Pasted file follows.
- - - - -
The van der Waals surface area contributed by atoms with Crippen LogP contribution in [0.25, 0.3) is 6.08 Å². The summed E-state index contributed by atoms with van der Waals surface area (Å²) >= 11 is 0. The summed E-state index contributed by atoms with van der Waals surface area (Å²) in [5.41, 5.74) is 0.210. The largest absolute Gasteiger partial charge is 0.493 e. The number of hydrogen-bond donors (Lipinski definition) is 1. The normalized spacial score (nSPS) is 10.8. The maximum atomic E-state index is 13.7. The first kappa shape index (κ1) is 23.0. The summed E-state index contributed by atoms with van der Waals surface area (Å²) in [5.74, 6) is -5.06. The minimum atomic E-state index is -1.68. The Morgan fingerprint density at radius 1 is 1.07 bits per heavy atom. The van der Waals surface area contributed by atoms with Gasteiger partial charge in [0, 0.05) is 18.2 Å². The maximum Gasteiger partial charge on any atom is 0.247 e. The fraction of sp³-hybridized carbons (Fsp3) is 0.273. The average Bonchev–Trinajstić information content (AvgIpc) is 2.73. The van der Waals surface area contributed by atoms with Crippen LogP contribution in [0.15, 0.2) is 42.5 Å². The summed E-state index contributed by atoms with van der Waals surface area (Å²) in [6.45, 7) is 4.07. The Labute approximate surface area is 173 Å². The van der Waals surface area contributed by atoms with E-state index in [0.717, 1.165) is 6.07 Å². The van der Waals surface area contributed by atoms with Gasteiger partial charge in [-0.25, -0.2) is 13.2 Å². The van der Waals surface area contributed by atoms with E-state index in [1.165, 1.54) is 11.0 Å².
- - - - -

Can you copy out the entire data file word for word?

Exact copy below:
The van der Waals surface area contributed by atoms with Crippen LogP contribution in [0.25, 0.3) is 6.08 Å². The summed E-state index contributed by atoms with van der Waals surface area (Å²) >= 11 is 0. The summed E-state index contributed by atoms with van der Waals surface area (Å²) in [5.41, 5.74) is 0.210. The largest absolute Gasteiger partial charge is 0.493 e. The number of hydrogen-bond donors (Lipinski definition) is 1. The normalized spacial score (nSPS) is 10.8. The maximum atomic E-state index is 13.7. The first kappa shape index (κ1) is 23.0. The summed E-state index contributed by atoms with van der Waals surface area (Å²) in [5.74, 6) is -5.06. The minimum atomic E-state index is -1.68. The Morgan fingerprint density at radius 1 is 1.07 bits per heavy atom. The van der Waals surface area contributed by atoms with Gasteiger partial charge in [0, 0.05) is 18.2 Å². The maximum Gasteiger partial charge on any atom is 0.247 e. The fraction of sp³-hybridized carbons (Fsp3) is 0.273. The average Bonchev–Trinajstić information content (AvgIpc) is 2.73. The van der Waals surface area contributed by atoms with Crippen LogP contribution in [0.15, 0.2) is 42.5 Å². The summed E-state index contributed by atoms with van der Waals surface area (Å²) in [6.45, 7) is 4.07. The Labute approximate surface area is 173 Å². The van der Waals surface area contributed by atoms with E-state index in [0.717, 1.165) is 6.07 Å². The van der Waals surface area contributed by atoms with Gasteiger partial charge in [-0.25, -0.2) is 13.2 Å². The van der Waals surface area contributed by atoms with E-state index in [1.165, 1.54) is 11.0 Å².